EDITOR – During mid-May residents within the neighbourhood of the proposed Sainsbury’s store on Newmarket were targeted with a two-page letter extolling the virtues of having a Sainsbury’s ‘Local’ on this site.
The points raised within the softly, softly approach that was adopted paint a biased and rose-tinted picture of the realities presented by such a development.
What could be more flawed than the supermarket’s suggestion that their convenience stores are ‘designed to meet the everyday needs of people who can walk’ and who live within a quarter of a mile of each store?
Throughout the early 1960s we had a neighbour in Lincoln who was able-bodied and fortyish but who routinely used his car to post his mail in the postbox less than 100 yards away.
During the last 50 years such behaviour has become commonplace, and I know for a fact that it applies to many local people when a few hundred yards are involved.
In any case, this is missing the main point, which relates to Newmarket and the way that it has changed over these past years.
This thoroughfare serves a large area to the east stretching roughly from Saltfleet to Sutton, and the regular impact of commuters, shoppers, holidaymakers, delivery vehicles, tradesmen and others routinely generates an appreciable traffic flow.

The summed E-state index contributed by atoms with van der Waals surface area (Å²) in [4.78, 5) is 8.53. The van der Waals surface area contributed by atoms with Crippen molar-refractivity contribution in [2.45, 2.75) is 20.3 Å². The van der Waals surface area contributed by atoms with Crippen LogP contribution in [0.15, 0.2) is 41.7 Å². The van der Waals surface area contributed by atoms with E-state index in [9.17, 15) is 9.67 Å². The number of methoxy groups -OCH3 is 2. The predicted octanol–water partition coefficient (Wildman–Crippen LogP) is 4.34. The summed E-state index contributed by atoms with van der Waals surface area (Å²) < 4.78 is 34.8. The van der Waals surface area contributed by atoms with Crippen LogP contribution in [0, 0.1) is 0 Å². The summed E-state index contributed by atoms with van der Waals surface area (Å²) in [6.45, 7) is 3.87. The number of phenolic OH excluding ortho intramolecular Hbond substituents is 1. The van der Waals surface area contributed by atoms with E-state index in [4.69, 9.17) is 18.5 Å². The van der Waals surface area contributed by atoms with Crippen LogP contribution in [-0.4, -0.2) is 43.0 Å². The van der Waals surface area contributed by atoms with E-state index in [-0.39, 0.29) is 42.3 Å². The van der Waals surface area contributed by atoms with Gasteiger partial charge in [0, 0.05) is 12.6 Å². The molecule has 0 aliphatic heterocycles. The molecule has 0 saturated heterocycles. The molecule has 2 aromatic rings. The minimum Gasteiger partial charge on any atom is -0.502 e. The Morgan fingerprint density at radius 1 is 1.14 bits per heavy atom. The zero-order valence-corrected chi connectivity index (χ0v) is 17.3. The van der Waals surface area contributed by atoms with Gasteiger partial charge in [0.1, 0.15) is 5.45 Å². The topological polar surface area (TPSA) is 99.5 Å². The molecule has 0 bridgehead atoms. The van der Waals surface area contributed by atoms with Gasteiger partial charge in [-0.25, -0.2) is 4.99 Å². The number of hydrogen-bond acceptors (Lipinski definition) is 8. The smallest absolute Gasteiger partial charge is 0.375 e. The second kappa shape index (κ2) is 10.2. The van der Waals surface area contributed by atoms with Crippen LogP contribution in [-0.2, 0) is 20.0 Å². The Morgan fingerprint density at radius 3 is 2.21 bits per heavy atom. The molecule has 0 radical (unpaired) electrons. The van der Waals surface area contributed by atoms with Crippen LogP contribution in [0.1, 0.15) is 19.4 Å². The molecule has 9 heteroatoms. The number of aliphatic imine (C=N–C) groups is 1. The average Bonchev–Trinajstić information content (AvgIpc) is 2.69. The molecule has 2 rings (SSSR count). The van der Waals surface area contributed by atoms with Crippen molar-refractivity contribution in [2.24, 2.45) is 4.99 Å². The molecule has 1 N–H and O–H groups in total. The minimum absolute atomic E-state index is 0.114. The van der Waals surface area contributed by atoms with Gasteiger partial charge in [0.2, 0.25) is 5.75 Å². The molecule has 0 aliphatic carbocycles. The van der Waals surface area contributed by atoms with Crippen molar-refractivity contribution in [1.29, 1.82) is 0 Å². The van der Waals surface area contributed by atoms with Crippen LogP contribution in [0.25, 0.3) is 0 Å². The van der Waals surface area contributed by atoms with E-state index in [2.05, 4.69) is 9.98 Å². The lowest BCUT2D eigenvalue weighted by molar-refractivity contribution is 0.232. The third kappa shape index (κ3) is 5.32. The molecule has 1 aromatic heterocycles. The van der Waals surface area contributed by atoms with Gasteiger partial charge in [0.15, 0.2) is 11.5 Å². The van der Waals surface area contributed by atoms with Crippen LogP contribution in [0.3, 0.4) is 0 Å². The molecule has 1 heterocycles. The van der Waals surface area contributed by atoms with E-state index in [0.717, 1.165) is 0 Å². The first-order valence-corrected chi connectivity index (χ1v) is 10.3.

When speeding and cavalier driving are factored in alongside the craziness of current trends on Newmarket, the overall situation looks bleak.
Towards the cattle market, for instance, we suffer from lorries off-loading in the middle of the road, while the filling station is so impoverished for space that a sudden influx of customers means that vehicles end up waiting within the road itself.
As if all this were not crazy enough, we also have customers for the shop leaving their vehicles double-parked while they do their shopping, adding to further problems developing between the top of Church Street and Watts Lane, where visibility is routinely restricted because of senseless parking.
Entering Newmarket from Church Street can be bad enough, but from the medical practice and Watts Lane it can be a nightmare, and I gather several accidents have arisen already as a result.
Into this complicated equation of messy parking, pushy through traffic, masked vehicles struggling to enter the roadway, two sets of traffic lights for the crossings and so on, Sainsbury’s plan to locate one of their convenience stores knowing full well that much of their resulting trade will come from PASSING TRAFFIC.
This idea that the majority of their customers will be local and on foot simply does not figure.
A larger facility of this kind will inevitably cast a much wider net than they describe, and will make current difficulties and dangers far worse.
Stewton Lane, Louth